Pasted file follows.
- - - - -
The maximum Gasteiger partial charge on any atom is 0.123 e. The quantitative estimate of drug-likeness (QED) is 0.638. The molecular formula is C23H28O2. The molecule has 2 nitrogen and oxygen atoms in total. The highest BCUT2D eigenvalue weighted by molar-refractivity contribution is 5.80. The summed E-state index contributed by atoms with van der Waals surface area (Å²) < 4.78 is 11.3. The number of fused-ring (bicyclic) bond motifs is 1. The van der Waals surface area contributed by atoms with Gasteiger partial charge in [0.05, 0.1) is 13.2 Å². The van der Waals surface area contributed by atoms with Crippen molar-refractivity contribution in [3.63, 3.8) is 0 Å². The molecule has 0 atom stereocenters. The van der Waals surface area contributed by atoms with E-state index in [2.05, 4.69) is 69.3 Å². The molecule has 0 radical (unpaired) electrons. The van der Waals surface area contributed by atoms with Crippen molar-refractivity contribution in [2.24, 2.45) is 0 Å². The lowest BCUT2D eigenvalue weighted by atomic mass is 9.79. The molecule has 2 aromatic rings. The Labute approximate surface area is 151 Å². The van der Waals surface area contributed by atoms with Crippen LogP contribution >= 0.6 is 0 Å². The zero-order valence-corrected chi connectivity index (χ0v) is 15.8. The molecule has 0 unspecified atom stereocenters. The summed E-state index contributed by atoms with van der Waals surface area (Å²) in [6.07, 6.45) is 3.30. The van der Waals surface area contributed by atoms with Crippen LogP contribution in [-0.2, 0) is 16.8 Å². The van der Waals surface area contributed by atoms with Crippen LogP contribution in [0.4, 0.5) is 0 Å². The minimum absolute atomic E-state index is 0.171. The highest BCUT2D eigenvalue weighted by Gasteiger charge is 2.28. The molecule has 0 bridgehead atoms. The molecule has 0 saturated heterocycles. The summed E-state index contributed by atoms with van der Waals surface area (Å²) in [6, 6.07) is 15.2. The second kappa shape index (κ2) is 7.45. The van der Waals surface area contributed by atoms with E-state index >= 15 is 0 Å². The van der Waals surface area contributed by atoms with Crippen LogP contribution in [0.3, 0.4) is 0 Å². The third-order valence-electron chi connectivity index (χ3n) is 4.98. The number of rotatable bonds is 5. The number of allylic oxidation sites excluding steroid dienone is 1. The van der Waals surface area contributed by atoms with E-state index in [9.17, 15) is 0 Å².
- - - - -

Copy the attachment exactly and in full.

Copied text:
The maximum Gasteiger partial charge on any atom is 0.123 e. The quantitative estimate of drug-likeness (QED) is 0.638. The molecular formula is C23H28O2. The molecule has 2 nitrogen and oxygen atoms in total. The highest BCUT2D eigenvalue weighted by molar-refractivity contribution is 5.80. The summed E-state index contributed by atoms with van der Waals surface area (Å²) < 4.78 is 11.3. The number of fused-ring (bicyclic) bond motifs is 1. The van der Waals surface area contributed by atoms with Gasteiger partial charge in [0.05, 0.1) is 13.2 Å². The van der Waals surface area contributed by atoms with Crippen molar-refractivity contribution in [3.63, 3.8) is 0 Å². The molecule has 0 atom stereocenters. The van der Waals surface area contributed by atoms with E-state index in [2.05, 4.69) is 69.3 Å². The molecule has 0 radical (unpaired) electrons. The van der Waals surface area contributed by atoms with Crippen molar-refractivity contribution in [2.24, 2.45) is 0 Å². The lowest BCUT2D eigenvalue weighted by atomic mass is 9.79. The molecule has 2 aromatic rings. The Labute approximate surface area is 151 Å². The van der Waals surface area contributed by atoms with Crippen LogP contribution >= 0.6 is 0 Å². The zero-order valence-corrected chi connectivity index (χ0v) is 15.8. The molecule has 0 unspecified atom stereocenters. The summed E-state index contributed by atoms with van der Waals surface area (Å²) in [6.07, 6.45) is 3.30. The van der Waals surface area contributed by atoms with Crippen LogP contribution in [-0.2, 0) is 16.8 Å². The van der Waals surface area contributed by atoms with Crippen LogP contribution in [0.4, 0.5) is 0 Å². The minimum absolute atomic E-state index is 0.171. The highest BCUT2D eigenvalue weighted by Gasteiger charge is 2.28. The molecule has 0 bridgehead atoms. The molecule has 0 saturated heterocycles. The summed E-state index contributed by atoms with van der Waals surface area (Å²) in [6, 6.07) is 15.2. The second kappa shape index (κ2) is 7.45. The van der Waals surface area contributed by atoms with E-state index >= 15 is 0 Å². The van der Waals surface area contributed by atoms with Crippen LogP contribution in [0.3, 0.4) is 0 Å². The third-order valence-electron chi connectivity index (χ3n) is 4.98. The number of rotatable bonds is 5. The number of allylic oxidation sites excluding steroid dienone is 1. The van der Waals surface area contributed by atoms with E-state index in [9.17, 15) is 0 Å².